Manufacturing is one of the state’s most dangerous industries, but Minister for Better Regulation Matt Kean is hoping a new safety plan will help mitigate some of the sector’s hazards.
In NSW, manufacturing employs 263,000 people and contributed nearly $33 billion – or 6 per cent – to the state’s economy in 2015-16, according to figures from the Department of Industry.
However, Mr Kean also noted that more than 41,000 employees made workers compensation claims between July 2015 and July 2016, while 24 manufacturing staff lost their lives. These claims cost the state approximately $558 million over the one-year period.
“The rate of injury remains far too high, and that’s exactly why we’re launching a new safety plan to help protect every worker across this important sector,” he explained.
What does the manufacturing safety plan entail?
The plan aims to achieve three key objectives:
- Embed a health and safety landscape in the state’s workplaces;
- Build an exemplary regulatory framework; and
- Prioritise the riskiest workers, workplaces, sectors and hazards.
Mr Kean released a report highlighting which areas of manufacturing should receive the largest focus. These include leadership programs, contractor safety management, machine safety and mental health.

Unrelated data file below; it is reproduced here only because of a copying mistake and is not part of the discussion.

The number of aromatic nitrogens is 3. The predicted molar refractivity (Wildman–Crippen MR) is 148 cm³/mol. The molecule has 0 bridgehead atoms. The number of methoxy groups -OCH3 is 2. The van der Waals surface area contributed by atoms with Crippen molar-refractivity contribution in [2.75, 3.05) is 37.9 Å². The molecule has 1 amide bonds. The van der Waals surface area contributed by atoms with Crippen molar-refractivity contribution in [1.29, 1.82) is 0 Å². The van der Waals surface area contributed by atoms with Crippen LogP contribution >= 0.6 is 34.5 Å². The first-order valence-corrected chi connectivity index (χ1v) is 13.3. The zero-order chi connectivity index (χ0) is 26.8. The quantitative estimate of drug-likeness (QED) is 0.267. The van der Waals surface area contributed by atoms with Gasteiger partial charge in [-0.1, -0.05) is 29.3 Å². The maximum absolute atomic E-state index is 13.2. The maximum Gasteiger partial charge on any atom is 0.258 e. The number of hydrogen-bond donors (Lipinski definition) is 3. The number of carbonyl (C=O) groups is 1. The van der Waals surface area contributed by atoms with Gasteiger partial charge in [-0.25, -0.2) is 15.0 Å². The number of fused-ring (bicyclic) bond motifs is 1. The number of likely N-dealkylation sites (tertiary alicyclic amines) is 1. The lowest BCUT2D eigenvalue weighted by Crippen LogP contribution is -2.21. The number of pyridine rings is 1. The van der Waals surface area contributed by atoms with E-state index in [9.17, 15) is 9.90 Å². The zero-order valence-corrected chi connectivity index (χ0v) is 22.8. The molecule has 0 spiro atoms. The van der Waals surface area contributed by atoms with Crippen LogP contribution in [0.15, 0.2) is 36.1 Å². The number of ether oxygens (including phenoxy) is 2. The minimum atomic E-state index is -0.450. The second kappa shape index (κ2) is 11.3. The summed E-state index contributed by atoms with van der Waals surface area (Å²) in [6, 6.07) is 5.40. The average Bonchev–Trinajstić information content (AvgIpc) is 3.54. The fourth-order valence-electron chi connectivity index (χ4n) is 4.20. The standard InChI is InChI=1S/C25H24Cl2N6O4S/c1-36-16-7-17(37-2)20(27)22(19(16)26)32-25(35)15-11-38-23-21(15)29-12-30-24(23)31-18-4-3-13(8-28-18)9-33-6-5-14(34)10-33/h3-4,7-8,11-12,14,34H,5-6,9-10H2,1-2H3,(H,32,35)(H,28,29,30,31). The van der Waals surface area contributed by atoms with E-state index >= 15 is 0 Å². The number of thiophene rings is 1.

The leading causes of injuries will also be addressed, which are falls, muscular stress, being struck by or hitting an object, and noise. Each claim costs the workers compensation system an average of $13,669, according to the report. More than 218,000 weeks of work were also lost in 2015-16 due to injuries.
“Our priority is to make sure every worker who heads off to work in the morning returns home safely to their family each night,” Mr Kean stated.
Making a workers compensation claim in manufacturing
Manufacturing consistently features near the top of Safe Work Australia’s most hazardous sectors. Serious workers compensation claims made within the industry for 2013-14 had dropped 49 per cent on 2000-01 levels, but manufacturing still sits second overall for the number of claims.
SWA research shows that younger workers are particularly at risk, with 15-to-24-year-olds recording 44 per cent more injuries than this age group across Australian businesses as a whole.
If you are a manufacturing employee and have recently been injured on the job, please contact Gerard Malouf & Partners Compensation, Medical Negligence & Will Dispute Lawyers to see how we can help with your claim.